A condemnor must pay for the rights taken, not what it actually does on the propertyCarolina Central Gas Co. v. Hyder, 241 N.C. 639, 642, 86 S.E.2d 458, 460 (1955) (“[I]n assessing damages for easement rights, it is not what the condemner or grantee actually does, but what it acquires the right to do that determines the quantum of damages.”) (citations omitted).

To properly evaluate an easement acquisition, the appraiser must know precisely how the easement will be used, what rights are to be acquired, and how responsibilities as to the easement will be divided by the parties.  The full impact of an easement acquisition cannot be estimated until the appraiser determines: (1) the loss of present utility, (2) loss of future utility, (3) accessory rights to be acquired, and (4) the obligations of the parties. Accessory rights (secondary easements) may include the right to maintain the easement area including the right to enter onto the property for inspection, repair and/or replacement.

Damages to land due to the imposition of an easement can range from 0% to 100% of the easement area’s fee value.  J.D. Eaton, MAI, SRA, Real Estate Valuation in Litigation (1995).

Under N.C. Gen. Stat. §40A-66(a), “[i]f there is a taking of less than the entire tract, the value of the remainder on the valuation date shall reflect increases or decreases in value caused by the proposed project including any work to be performed under an agreement between the parties.”

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Valuation of Temporary Easements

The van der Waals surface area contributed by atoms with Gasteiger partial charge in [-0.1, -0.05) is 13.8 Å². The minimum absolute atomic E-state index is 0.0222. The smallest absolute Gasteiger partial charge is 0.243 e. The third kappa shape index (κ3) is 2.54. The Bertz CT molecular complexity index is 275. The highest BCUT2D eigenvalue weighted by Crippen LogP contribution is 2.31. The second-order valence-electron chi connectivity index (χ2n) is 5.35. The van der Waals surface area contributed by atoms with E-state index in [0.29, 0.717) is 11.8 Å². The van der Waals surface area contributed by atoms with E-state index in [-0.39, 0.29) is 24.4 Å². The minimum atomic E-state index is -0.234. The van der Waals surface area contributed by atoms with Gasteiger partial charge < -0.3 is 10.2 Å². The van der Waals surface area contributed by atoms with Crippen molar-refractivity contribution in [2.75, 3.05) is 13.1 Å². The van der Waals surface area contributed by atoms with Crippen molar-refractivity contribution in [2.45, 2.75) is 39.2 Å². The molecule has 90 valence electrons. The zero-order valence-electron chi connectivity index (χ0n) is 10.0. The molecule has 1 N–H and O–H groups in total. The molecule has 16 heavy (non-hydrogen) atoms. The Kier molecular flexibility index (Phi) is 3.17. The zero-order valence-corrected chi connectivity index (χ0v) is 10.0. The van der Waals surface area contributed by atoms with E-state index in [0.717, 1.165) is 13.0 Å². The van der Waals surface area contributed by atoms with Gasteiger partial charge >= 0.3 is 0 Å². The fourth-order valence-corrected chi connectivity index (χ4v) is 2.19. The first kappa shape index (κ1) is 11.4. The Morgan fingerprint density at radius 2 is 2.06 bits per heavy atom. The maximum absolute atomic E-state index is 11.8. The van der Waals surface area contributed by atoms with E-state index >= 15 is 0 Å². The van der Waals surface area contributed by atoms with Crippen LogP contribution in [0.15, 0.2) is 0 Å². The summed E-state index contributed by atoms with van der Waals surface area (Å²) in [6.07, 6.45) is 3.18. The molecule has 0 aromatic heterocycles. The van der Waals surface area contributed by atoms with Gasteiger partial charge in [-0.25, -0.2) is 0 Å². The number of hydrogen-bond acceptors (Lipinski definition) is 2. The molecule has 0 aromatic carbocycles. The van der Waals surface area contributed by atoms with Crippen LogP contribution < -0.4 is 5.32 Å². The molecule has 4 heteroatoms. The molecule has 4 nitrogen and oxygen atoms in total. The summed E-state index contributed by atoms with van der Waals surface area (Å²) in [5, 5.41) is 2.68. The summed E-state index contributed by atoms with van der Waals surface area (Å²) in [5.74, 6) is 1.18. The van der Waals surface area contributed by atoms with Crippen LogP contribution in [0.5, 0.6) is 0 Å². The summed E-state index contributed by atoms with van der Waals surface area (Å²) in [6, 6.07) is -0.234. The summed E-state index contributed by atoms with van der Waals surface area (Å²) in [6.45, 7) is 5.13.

Typically, the principles and techniques applied in appraising the land taken in an easement acquisition are the same as those applied in other condemnation appraisals.  J.D. Eaton, MAI, SRA, Real Estate Valuation in Litigation (1995).  Under the before and after rule, the appraiser simply values the property before and after the easement acquisition.  The measure of damages is the loss of salable utility to both the area encumbered by the easement and the unencumbered portion of the larger parcel.  Id.

However, the condemned property’s loss of fair market value is not the proper measure in temporary easement acquisitions.  When a taking is temporary, the measure of compensation is the value of the property for the period that it is to be held by the condemnor, or the diminution in the value of the property by reason of the owner’s loss of its use and occupancy during the possession by the condemnor.  The most common measure of damages is the rental value of the easement area for the period of occupancy by the condemnor.  Id. at 357-58.

Damages that result from temporary easements are usually based on economic rent of the affected area for the term of the temporary easement.  Id.  If rental information is not available, the appraiser must estimate an appropriate rate of return on the land for the term of the easement.  Id. at 359.  In no case may the appraiser determine that the landowner is not owed just compensation simply because there is not a market for the easement area.  Id. at 357.